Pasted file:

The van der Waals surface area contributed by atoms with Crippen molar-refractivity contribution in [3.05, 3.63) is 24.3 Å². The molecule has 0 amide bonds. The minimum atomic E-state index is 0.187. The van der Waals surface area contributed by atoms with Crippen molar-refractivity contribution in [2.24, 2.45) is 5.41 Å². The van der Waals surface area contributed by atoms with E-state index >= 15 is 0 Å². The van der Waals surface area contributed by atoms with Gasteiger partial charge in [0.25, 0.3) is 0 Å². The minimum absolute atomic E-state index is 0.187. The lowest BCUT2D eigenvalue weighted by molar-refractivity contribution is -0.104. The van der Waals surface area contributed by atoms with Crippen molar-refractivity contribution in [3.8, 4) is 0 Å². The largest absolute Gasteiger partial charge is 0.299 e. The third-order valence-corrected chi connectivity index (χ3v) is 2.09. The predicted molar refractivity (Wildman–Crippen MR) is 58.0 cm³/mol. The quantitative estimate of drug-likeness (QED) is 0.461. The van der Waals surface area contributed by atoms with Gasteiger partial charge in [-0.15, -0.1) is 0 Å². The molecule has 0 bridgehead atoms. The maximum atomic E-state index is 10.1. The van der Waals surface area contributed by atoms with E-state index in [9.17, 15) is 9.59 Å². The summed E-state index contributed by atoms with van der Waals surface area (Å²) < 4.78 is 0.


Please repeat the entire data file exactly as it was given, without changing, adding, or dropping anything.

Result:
The van der Waals surface area contributed by atoms with Crippen molar-refractivity contribution in [3.05, 3.63) is 24.3 Å². The molecule has 0 amide bonds. The minimum atomic E-state index is 0.187. The van der Waals surface area contributed by atoms with Crippen molar-refractivity contribution in [2.24, 2.45) is 5.41 Å². The van der Waals surface area contributed by atoms with E-state index >= 15 is 0 Å². The van der Waals surface area contributed by atoms with Gasteiger partial charge in [0.25, 0.3) is 0 Å². The minimum absolute atomic E-state index is 0.187. The lowest BCUT2D eigenvalue weighted by molar-refractivity contribution is -0.104. The van der Waals surface area contributed by atoms with Crippen molar-refractivity contribution in [3.8, 4) is 0 Å². The largest absolute Gasteiger partial charge is 0.299 e. The third-order valence-corrected chi connectivity index (χ3v) is 2.09. The predicted molar refractivity (Wildman–Crippen MR) is 58.0 cm³/mol. The quantitative estimate of drug-likeness (QED) is 0.461. The van der Waals surface area contributed by atoms with Gasteiger partial charge in [-0.15, -0.1) is 0 Å². The molecule has 0 bridgehead atoms. The maximum atomic E-state index is 10.1. The van der Waals surface area contributed by atoms with E-state index in [9.17, 15) is 9.59 Å². The summed E-state index contributed by atoms with van der Waals surface area (Å²) < 4.78 is 0.